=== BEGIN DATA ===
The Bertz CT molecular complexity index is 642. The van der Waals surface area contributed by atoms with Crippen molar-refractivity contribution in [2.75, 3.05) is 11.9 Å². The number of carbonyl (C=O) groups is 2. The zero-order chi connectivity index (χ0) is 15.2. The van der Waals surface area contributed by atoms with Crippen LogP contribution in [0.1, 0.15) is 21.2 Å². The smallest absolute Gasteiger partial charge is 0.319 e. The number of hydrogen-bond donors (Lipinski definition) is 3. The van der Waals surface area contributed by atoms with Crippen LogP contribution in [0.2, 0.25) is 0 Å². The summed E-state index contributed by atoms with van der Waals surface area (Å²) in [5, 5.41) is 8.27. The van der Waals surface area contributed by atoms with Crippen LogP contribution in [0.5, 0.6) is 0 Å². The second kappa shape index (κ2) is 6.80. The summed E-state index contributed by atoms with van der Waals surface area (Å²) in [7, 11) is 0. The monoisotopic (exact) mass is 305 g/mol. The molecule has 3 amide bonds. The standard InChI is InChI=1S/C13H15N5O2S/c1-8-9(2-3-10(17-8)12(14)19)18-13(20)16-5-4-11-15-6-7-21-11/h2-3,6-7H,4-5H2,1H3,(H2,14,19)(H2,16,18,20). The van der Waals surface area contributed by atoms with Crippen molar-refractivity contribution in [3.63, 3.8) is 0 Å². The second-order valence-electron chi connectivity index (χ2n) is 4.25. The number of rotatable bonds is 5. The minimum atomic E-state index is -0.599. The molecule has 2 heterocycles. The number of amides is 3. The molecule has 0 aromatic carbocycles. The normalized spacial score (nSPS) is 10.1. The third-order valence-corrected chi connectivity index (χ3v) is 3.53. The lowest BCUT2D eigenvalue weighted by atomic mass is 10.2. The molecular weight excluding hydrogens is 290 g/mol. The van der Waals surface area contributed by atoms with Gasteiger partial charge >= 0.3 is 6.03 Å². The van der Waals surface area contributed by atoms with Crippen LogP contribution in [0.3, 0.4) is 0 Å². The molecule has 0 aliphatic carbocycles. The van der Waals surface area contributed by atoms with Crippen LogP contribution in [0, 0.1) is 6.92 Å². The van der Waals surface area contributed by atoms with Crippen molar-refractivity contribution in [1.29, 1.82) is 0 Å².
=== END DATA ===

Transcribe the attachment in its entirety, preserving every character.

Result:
The Bertz CT molecular complexity index is 642. The van der Waals surface area contributed by atoms with Crippen molar-refractivity contribution in [2.75, 3.05) is 11.9 Å². The number of carbonyl (C=O) groups is 2. The zero-order chi connectivity index (χ0) is 15.2. The van der Waals surface area contributed by atoms with Crippen LogP contribution in [0.1, 0.15) is 21.2 Å². The smallest absolute Gasteiger partial charge is 0.319 e. The number of hydrogen-bond donors (Lipinski definition) is 3. The van der Waals surface area contributed by atoms with Crippen LogP contribution in [0.2, 0.25) is 0 Å². The summed E-state index contributed by atoms with van der Waals surface area (Å²) in [5, 5.41) is 8.27. The van der Waals surface area contributed by atoms with Crippen LogP contribution in [0.5, 0.6) is 0 Å². The second kappa shape index (κ2) is 6.80. The summed E-state index contributed by atoms with van der Waals surface area (Å²) in [7, 11) is 0. The monoisotopic (exact) mass is 305 g/mol. The molecule has 3 amide bonds. The standard InChI is InChI=1S/C13H15N5O2S/c1-8-9(2-3-10(17-8)12(14)19)18-13(20)16-5-4-11-15-6-7-21-11/h2-3,6-7H,4-5H2,1H3,(H2,14,19)(H2,16,18,20). The van der Waals surface area contributed by atoms with Crippen molar-refractivity contribution in [3.63, 3.8) is 0 Å². The second-order valence-electron chi connectivity index (χ2n) is 4.25. The number of rotatable bonds is 5. The minimum atomic E-state index is -0.599. The molecule has 2 heterocycles. The number of amides is 3. The molecule has 0 aromatic carbocycles. The normalized spacial score (nSPS) is 10.1. The third-order valence-corrected chi connectivity index (χ3v) is 3.53. The lowest BCUT2D eigenvalue weighted by atomic mass is 10.2. The molecular weight excluding hydrogens is 290 g/mol. The van der Waals surface area contributed by atoms with Gasteiger partial charge >= 0.3 is 6.03 Å². The van der Waals surface area contributed by atoms with Crippen LogP contribution in [0.3, 0.4) is 0 Å². The molecule has 0 aliphatic carbocycles. The van der Waals surface area contributed by atoms with Crippen LogP contribution in [0, 0.1) is 6.92 Å². The van der Waals surface area contributed by atoms with Crippen molar-refractivity contribution in [1.29, 1.82) is 0 Å².